It will be dark in an hour. Terri and I rig the boat and sail over in a soft breeze. The sun has dropped below the trees, and the temperature drops, as well. We pass the duck blinds, the crab pots and the fish traps. The wind is right, so on a lark we wave to those on the dock who came out to greet us and sail on past, ghosting silently and sweetly all the way up the canal. It’s so narrow the sail sweeps the tips of the sawgrass, like a girl in a white dress walking through a meadow.

It’s too narrow to turn the boat around, so we drop the rig and I pole back out to anchor in what I hope will still be water later.

 

photo by T

 

 

 

 

 

Hidden in the marsh, Clapper Rails set up an echoing call to each other just before dark, as they will every evening like this when the wind is still.

By then it’s full dark, and I can smell a fresh apple pie coming out of the oven.

 

 

 

 

 

 

 

photo by T

 

6 Replies to “Winter Harbor ~ Crossing Over”

  1. Ah, well that’s a good topic, perhaps too long to do justice in a quick reply. Deadrise is a term native to the Chesapeake. It refers to both the type of boats built here, and to a certain feature of their bottoms and construction. Take a perfectly flat bottom boat. Now raise the chines some at the bow and the stern so the bottom must rise upward from the flat keel to the chines. In Chesapeake boats, that upward angle is referred to as “the deadrise”. It was a way to make shallow draft flat-bottom work boats both faster and more seaworthy without sacrificing shallow draft and other qualities such as being sturdy and cheap to build. This improvement over truly flat bottom boats was soon adopted by virtually all workboat builders around the Chesapeake, so boats built this way were referred to locally as “deadrises”.

    Because builders and fishermen copy what is known to work in a given area for a specific task in almost every way, the boats also tend to look alike above the water, as well, with only a few variations by type, depending on the size of the boat and how it is used. A standard Chesapeake Deadrise workboat is long and relatively narrow, almost like a sharpie, with a flat bottom and some deadrise built into the forefoot and the stern. The work area is almost completely open, with just a small “doghouse” up front for protection from the weather when needed in bad weather while driving to and from the fishing grounds.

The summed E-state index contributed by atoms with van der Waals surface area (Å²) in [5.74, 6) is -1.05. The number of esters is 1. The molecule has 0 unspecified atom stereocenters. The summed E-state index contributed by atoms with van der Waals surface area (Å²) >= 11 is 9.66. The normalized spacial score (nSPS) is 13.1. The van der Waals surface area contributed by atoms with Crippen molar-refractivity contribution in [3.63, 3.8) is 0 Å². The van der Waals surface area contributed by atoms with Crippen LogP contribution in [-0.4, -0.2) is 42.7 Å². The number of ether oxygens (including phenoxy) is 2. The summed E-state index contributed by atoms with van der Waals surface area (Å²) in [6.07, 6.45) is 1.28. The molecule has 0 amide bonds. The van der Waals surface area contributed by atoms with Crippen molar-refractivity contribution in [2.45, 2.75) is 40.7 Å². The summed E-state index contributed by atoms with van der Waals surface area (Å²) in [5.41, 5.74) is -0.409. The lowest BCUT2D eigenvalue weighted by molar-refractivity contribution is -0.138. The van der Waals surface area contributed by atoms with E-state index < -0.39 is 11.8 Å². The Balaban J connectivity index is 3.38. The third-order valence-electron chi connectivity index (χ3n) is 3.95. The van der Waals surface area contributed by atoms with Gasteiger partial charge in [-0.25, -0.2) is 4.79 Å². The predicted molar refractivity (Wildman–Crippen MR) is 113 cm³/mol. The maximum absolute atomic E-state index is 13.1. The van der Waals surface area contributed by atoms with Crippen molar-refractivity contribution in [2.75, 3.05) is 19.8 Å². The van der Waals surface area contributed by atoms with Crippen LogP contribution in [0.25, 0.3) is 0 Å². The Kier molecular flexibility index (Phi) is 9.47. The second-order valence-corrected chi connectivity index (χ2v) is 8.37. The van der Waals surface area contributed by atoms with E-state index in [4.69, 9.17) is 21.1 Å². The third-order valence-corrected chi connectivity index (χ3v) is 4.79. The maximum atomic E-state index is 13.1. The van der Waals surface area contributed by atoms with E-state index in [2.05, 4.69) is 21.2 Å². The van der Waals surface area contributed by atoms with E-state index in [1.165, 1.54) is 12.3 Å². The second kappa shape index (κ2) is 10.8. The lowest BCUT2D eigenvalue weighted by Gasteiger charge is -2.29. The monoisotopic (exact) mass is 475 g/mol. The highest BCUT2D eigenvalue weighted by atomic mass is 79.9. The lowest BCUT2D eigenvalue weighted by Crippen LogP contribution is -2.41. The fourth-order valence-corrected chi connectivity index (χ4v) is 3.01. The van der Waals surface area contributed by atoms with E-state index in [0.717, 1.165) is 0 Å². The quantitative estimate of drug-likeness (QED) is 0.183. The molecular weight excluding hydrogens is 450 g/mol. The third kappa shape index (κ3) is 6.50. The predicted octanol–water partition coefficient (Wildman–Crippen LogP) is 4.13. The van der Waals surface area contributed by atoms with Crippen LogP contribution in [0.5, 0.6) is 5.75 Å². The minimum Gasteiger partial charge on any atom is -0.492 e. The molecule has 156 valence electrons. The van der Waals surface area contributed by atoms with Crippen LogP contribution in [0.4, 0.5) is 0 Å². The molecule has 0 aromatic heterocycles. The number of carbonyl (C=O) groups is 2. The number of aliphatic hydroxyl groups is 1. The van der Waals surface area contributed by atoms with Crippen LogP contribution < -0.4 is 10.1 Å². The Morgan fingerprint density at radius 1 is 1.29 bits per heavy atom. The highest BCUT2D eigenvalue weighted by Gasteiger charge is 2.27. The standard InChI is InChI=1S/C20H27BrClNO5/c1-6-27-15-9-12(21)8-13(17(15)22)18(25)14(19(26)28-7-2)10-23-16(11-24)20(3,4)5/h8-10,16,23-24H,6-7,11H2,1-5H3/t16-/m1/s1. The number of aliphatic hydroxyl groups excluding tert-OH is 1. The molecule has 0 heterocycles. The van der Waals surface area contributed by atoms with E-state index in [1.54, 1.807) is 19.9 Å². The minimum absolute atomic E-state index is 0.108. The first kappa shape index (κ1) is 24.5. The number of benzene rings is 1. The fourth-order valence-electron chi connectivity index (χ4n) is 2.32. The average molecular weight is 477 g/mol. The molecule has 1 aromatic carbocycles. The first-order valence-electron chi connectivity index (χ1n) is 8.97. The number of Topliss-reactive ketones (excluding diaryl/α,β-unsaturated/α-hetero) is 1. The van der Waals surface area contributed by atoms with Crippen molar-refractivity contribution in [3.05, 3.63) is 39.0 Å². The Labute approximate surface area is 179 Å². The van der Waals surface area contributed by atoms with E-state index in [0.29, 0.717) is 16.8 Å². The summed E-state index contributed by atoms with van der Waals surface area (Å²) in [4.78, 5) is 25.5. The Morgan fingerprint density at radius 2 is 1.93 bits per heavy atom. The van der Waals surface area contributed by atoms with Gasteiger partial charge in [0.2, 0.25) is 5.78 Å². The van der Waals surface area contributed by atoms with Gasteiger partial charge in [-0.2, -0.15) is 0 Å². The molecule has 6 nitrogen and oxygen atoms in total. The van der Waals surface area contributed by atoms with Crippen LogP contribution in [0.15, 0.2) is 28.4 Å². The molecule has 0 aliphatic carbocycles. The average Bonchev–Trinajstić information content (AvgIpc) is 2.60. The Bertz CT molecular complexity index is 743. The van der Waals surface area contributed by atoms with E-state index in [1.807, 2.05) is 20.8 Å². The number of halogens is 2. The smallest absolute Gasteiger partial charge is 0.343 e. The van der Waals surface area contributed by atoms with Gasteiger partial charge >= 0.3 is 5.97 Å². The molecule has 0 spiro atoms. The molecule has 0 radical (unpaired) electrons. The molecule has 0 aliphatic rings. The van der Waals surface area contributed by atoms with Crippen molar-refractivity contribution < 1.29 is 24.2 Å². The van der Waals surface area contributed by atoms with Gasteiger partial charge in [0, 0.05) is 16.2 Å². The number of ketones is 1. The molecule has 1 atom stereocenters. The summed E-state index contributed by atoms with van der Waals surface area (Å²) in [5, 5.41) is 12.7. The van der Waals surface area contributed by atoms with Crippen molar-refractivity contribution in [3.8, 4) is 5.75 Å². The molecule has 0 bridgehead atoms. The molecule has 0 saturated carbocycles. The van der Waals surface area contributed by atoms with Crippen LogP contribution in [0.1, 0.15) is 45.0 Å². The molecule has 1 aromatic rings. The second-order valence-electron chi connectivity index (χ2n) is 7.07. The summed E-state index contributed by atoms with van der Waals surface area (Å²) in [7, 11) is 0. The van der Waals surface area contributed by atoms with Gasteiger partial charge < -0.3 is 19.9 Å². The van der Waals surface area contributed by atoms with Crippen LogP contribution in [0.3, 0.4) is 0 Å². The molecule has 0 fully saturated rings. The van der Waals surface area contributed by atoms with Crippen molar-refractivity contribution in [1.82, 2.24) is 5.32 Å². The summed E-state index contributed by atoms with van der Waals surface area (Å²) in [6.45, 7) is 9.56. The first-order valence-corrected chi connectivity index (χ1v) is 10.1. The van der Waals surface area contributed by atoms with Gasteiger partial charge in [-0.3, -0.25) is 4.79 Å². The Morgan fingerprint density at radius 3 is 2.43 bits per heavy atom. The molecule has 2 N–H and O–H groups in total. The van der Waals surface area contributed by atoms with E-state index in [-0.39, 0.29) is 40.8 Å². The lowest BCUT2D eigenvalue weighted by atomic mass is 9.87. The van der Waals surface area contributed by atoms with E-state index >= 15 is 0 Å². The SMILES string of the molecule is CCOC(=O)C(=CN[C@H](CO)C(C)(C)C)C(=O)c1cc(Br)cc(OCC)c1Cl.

Smaller boats dispense with the doghouse, but the underwater sections and proportions are the same, and this is true all the way from a little outboard skiff, to crabbing and fishing boats (similar in size to the New England lobster boats), up to even the sailing Skipjacks and Bugeye schooners. Any of which might be referred to as a “deadrise”. The most common usage, though, is for the standard one or two-man workboat comparable in size to a Maine lobster boat.

  2. Aye, I’m familiar with “deadrise” as a construction detail – in fact, planked boats built in this fashion are particularly susceptible to hogging in the keel and splits / breaks in ribs at the turn of the bilge. However, I didn’t realize the building method referred to a type as well. Those old open work boats have a particular place in my heart – even the ones resting on a beach, returning to nature. If I ever become a motorboat guy, it will be a low freeboard lobster boat, with a pilothouse, just like the one in the first few shots.

  3. You’re going to have to stop posting such beautiful pictures of places to go or I’ll start thinking of moving back east. Just tell me that the summer has gotten less humid and I’m there!